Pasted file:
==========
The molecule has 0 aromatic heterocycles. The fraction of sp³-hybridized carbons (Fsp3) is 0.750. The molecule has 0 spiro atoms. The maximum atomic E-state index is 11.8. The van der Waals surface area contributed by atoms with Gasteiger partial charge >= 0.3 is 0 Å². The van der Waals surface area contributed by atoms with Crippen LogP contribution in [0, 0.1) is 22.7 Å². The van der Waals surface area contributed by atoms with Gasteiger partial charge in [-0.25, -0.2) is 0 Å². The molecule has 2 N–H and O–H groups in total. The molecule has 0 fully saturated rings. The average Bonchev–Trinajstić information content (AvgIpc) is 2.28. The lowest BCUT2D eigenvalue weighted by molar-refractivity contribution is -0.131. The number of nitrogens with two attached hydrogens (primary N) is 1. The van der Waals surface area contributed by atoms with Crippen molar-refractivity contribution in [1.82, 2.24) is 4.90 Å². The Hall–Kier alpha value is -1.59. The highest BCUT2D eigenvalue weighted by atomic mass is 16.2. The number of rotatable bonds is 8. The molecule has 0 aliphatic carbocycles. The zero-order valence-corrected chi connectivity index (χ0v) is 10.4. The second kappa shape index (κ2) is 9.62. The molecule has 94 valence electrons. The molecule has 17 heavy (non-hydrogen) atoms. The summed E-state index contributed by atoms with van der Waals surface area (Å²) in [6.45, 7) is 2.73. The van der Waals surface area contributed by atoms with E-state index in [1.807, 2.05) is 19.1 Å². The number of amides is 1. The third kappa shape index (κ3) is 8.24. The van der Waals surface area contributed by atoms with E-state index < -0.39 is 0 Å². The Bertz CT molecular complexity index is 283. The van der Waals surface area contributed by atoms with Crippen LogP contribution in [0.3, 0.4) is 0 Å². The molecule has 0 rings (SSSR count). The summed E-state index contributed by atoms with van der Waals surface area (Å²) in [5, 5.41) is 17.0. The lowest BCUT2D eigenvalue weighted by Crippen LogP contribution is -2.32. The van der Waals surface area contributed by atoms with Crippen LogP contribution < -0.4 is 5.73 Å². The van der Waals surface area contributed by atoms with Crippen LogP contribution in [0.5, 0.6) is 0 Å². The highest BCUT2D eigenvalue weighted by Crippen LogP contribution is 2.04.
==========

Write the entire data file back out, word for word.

The molecule has 0 aromatic heterocycles. The fraction of sp³-hybridized carbons (Fsp3) is 0.750. The molecule has 0 spiro atoms. The maximum atomic E-state index is 11.8. The van der Waals surface area contributed by atoms with Gasteiger partial charge >= 0.3 is 0 Å². The van der Waals surface area contributed by atoms with Crippen LogP contribution in [0, 0.1) is 22.7 Å². The van der Waals surface area contributed by atoms with Gasteiger partial charge in [-0.25, -0.2) is 0 Å². The molecule has 2 N–H and O–H groups in total. The molecule has 0 fully saturated rings. The average Bonchev–Trinajstić information content (AvgIpc) is 2.28. The lowest BCUT2D eigenvalue weighted by molar-refractivity contribution is -0.131. The number of nitrogens with two attached hydrogens (primary N) is 1. The van der Waals surface area contributed by atoms with Crippen molar-refractivity contribution in [1.82, 2.24) is 4.90 Å². The Hall–Kier alpha value is -1.59. The highest BCUT2D eigenvalue weighted by atomic mass is 16.2. The number of rotatable bonds is 8. The molecule has 0 aliphatic carbocycles. The zero-order valence-corrected chi connectivity index (χ0v) is 10.4. The second kappa shape index (κ2) is 9.62. The molecule has 94 valence electrons. The molecule has 17 heavy (non-hydrogen) atoms. The summed E-state index contributed by atoms with van der Waals surface area (Å²) in [6.45, 7) is 2.73. The van der Waals surface area contributed by atoms with E-state index in [1.807, 2.05) is 19.1 Å². The number of amides is 1. The third kappa shape index (κ3) is 8.24. The van der Waals surface area contributed by atoms with E-state index < -0.39 is 0 Å². The Bertz CT molecular complexity index is 283. The van der Waals surface area contributed by atoms with Crippen LogP contribution in [0.3, 0.4) is 0 Å². The molecule has 0 rings (SSSR count). The summed E-state index contributed by atoms with van der Waals surface area (Å²) in [5, 5.41) is 17.0. The lowest BCUT2D eigenvalue weighted by Crippen LogP contribution is -2.32. The van der Waals surface area contributed by atoms with Crippen LogP contribution < -0.4 is 5.73 Å². The van der Waals surface area contributed by atoms with Crippen LogP contribution in [0.5, 0.6) is 0 Å². The highest BCUT2D eigenvalue weighted by Crippen LogP contribution is 2.04.